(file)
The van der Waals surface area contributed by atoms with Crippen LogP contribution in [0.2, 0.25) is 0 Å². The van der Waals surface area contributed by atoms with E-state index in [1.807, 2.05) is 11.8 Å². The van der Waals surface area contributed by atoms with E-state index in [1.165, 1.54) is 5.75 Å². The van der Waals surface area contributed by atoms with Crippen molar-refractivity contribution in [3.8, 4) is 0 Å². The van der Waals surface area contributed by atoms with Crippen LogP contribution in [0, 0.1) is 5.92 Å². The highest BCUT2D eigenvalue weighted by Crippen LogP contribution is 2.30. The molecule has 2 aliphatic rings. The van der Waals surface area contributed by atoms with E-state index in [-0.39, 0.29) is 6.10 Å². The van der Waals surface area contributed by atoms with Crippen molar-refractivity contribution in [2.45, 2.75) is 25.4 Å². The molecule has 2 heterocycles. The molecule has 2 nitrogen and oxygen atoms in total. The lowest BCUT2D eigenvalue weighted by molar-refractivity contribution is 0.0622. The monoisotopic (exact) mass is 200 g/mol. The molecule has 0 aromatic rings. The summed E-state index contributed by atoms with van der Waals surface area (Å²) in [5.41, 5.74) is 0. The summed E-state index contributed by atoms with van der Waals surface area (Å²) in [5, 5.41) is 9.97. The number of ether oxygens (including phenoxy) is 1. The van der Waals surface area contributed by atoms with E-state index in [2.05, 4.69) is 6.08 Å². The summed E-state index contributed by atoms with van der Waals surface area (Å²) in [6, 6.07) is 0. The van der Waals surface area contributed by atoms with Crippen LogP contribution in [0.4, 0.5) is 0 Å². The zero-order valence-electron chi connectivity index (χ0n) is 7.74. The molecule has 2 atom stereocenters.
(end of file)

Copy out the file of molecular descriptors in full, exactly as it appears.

The van der Waals surface area contributed by atoms with Crippen LogP contribution in [0.2, 0.25) is 0 Å². The van der Waals surface area contributed by atoms with E-state index in [1.807, 2.05) is 11.8 Å². The van der Waals surface area contributed by atoms with E-state index in [1.165, 1.54) is 5.75 Å². The van der Waals surface area contributed by atoms with Crippen molar-refractivity contribution in [3.8, 4) is 0 Å². The van der Waals surface area contributed by atoms with Crippen LogP contribution in [0, 0.1) is 5.92 Å². The highest BCUT2D eigenvalue weighted by Crippen LogP contribution is 2.30. The molecule has 2 aliphatic rings. The van der Waals surface area contributed by atoms with E-state index in [-0.39, 0.29) is 6.10 Å². The van der Waals surface area contributed by atoms with Crippen molar-refractivity contribution in [2.45, 2.75) is 25.4 Å². The molecule has 2 heterocycles. The molecule has 2 nitrogen and oxygen atoms in total. The lowest BCUT2D eigenvalue weighted by molar-refractivity contribution is 0.0622. The monoisotopic (exact) mass is 200 g/mol. The molecule has 0 aromatic rings. The summed E-state index contributed by atoms with van der Waals surface area (Å²) in [5.41, 5.74) is 0. The summed E-state index contributed by atoms with van der Waals surface area (Å²) in [5, 5.41) is 9.97. The number of ether oxygens (including phenoxy) is 1. The van der Waals surface area contributed by atoms with E-state index in [2.05, 4.69) is 6.08 Å². The summed E-state index contributed by atoms with van der Waals surface area (Å²) in [6, 6.07) is 0. The van der Waals surface area contributed by atoms with Crippen LogP contribution in [0.4, 0.5) is 0 Å². The zero-order valence-electron chi connectivity index (χ0n) is 7.74. The molecule has 2 atom stereocenters.